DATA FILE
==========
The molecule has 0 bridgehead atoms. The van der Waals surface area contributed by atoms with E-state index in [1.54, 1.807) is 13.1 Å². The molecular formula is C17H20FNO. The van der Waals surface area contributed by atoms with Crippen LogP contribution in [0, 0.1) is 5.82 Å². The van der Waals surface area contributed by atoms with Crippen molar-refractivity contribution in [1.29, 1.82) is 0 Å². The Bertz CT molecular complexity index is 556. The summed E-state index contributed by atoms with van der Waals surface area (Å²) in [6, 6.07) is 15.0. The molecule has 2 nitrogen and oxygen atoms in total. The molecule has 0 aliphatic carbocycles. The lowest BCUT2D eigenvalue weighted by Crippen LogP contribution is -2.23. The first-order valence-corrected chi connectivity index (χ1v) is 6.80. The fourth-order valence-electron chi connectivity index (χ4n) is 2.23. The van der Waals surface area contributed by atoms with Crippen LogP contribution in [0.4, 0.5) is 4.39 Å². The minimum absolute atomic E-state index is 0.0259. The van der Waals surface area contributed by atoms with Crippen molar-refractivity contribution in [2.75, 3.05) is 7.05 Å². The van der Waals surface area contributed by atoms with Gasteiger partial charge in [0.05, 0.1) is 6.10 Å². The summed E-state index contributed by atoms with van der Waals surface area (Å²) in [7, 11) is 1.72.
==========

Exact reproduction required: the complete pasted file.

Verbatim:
The molecule has 0 bridgehead atoms. The van der Waals surface area contributed by atoms with E-state index in [1.54, 1.807) is 13.1 Å². The molecular formula is C17H20FNO. The van der Waals surface area contributed by atoms with Crippen LogP contribution in [0, 0.1) is 5.82 Å². The van der Waals surface area contributed by atoms with Crippen molar-refractivity contribution in [1.29, 1.82) is 0 Å². The Bertz CT molecular complexity index is 556. The summed E-state index contributed by atoms with van der Waals surface area (Å²) in [6, 6.07) is 15.0. The molecule has 2 nitrogen and oxygen atoms in total. The molecule has 0 aliphatic carbocycles. The lowest BCUT2D eigenvalue weighted by Crippen LogP contribution is -2.23. The first-order valence-corrected chi connectivity index (χ1v) is 6.80. The fourth-order valence-electron chi connectivity index (χ4n) is 2.23. The van der Waals surface area contributed by atoms with Crippen LogP contribution in [0.4, 0.5) is 4.39 Å². The minimum absolute atomic E-state index is 0.0259. The van der Waals surface area contributed by atoms with Crippen molar-refractivity contribution in [2.75, 3.05) is 7.05 Å². The van der Waals surface area contributed by atoms with Gasteiger partial charge in [0.05, 0.1) is 6.10 Å². The summed E-state index contributed by atoms with van der Waals surface area (Å²) in [7, 11) is 1.72.